MAN DOWN by John Douglas


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Second in the Broken Wings series (Broken Wings, 1999, with Mark Olshaker) and first solo fiction by Douglas, famed as Thomas Harris’s legendary FBI Mindhunter.

Douglas has the drill for thrillers down pat: lots of bad guys, piles of bodies, big grids of electric danger, though he cannot fashion a stylish all-nighter like Harris’s Hannibal Clarice. The five members of the privately funded but legally empowered Broken Wings team, former active FBI agents who went out of bounds and got themselves buried by the Bureau, do all sorts of quasi-illegal acts that normally would call for a warrant—but they’re effective. A Blackhawk helicopter explodes over Washington, crashes into the Mall, and kills all aboard. The First Lady, at first thought to be a passenger, is safe. Terrorist act? All think so. The Broken Wings, called in to the case, find themselves then suddenly dismissed from it by the Attorney General, no friend of profiler Hollywood John Donovan, the team’s boss and famed (like Douglas) for his nonfiction books on serial killers and his tech help with moviemakers who want to get things right. Taken off the case, the team agrees to assist their financial benefactor, Mrs. Millicent De Vries, whose niece and husband are missing. Also missing: nuclear scientist William Rush, who was working on a hush-hush weapon. Donovan finds the niece, Janice Calahan, sprawled naked and dead atop the similar body of William Rush. Did her missing husband find them in the act and shoot them both? But Donovan suspects his arch-nemesis, the phantom J.P. Napoleon, who seems to own everything and wants to own more (if he even exists). Well, like that Napoleon of Crime, Professor Moriarty, J.P. Napoleon is too rich a villain for Douglas to deliver up in a mere two novels. Meanwhile, Donovan’s ex-wife Toni and his cooling paramour and teammate Katie both turn the screws on him.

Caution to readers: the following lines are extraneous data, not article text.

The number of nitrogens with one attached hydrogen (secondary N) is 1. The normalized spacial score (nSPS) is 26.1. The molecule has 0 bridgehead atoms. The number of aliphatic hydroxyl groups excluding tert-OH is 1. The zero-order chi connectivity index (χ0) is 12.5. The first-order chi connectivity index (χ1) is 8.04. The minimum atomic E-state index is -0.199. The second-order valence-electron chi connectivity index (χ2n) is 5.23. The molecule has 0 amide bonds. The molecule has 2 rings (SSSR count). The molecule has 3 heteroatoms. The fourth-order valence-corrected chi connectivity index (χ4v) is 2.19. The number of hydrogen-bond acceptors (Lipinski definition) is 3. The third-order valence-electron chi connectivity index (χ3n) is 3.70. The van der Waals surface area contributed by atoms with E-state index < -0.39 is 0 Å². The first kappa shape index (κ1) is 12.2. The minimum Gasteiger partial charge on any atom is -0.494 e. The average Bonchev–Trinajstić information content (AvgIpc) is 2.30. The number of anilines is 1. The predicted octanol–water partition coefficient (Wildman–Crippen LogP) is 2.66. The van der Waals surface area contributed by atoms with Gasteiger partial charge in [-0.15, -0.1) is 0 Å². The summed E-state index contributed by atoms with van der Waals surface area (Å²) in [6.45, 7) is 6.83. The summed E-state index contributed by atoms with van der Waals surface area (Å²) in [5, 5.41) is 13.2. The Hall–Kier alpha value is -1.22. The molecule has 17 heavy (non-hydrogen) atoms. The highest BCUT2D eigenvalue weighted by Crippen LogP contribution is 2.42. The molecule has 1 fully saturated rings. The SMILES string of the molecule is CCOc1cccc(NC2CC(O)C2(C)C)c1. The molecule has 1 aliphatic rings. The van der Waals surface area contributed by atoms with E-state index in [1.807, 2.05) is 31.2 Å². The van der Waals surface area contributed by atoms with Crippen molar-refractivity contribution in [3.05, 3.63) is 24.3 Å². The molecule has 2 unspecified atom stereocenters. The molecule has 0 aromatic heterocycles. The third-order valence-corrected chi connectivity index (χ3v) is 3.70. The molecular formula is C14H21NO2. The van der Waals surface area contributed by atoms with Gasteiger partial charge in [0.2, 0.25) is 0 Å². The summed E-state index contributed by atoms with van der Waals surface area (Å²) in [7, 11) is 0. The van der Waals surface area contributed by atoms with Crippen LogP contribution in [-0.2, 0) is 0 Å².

Page-turner full of sardonic asides.

Pub Date: Nov. 1st, 2002
ISBN: 0-671-02392-6
Page count: 336pp
Publisher: Atria
Review Posted Online:
Kirkus Reviews Issue: Oct. 15th, 2002


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